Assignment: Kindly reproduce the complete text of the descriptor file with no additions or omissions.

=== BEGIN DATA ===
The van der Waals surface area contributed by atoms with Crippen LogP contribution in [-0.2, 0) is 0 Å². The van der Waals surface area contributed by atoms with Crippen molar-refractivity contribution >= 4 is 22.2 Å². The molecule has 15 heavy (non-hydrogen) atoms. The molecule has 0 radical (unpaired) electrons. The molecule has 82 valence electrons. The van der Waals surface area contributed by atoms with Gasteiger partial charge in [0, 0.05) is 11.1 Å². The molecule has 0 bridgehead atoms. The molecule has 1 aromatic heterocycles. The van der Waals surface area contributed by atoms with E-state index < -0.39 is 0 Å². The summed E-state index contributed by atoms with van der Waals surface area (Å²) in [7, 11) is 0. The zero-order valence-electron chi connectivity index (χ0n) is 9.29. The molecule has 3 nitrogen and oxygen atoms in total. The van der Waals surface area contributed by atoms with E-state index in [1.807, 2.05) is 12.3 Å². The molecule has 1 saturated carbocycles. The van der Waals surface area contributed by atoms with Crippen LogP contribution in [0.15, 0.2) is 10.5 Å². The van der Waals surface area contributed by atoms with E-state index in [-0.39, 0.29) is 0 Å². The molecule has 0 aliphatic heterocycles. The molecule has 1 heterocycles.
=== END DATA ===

The van der Waals surface area contributed by atoms with Crippen LogP contribution in [-0.2, 0) is 0 Å². The van der Waals surface area contributed by atoms with Crippen molar-refractivity contribution >= 4 is 22.2 Å². The molecule has 15 heavy (non-hydrogen) atoms. The molecule has 0 radical (unpaired) electrons. The molecule has 82 valence electrons. The van der Waals surface area contributed by atoms with Gasteiger partial charge in [0, 0.05) is 11.1 Å². The molecule has 0 bridgehead atoms. The molecule has 1 aromatic heterocycles. The van der Waals surface area contributed by atoms with E-state index < -0.39 is 0 Å². The summed E-state index contributed by atoms with van der Waals surface area (Å²) in [7, 11) is 0. The zero-order valence-electron chi connectivity index (χ0n) is 9.29. The molecule has 3 nitrogen and oxygen atoms in total. The van der Waals surface area contributed by atoms with E-state index in [1.807, 2.05) is 12.3 Å². The molecule has 1 saturated carbocycles. The van der Waals surface area contributed by atoms with Crippen LogP contribution in [0.15, 0.2) is 10.5 Å². The van der Waals surface area contributed by atoms with E-state index in [-0.39, 0.29) is 0 Å². The molecule has 0 aliphatic heterocycles. The molecule has 1 heterocycles.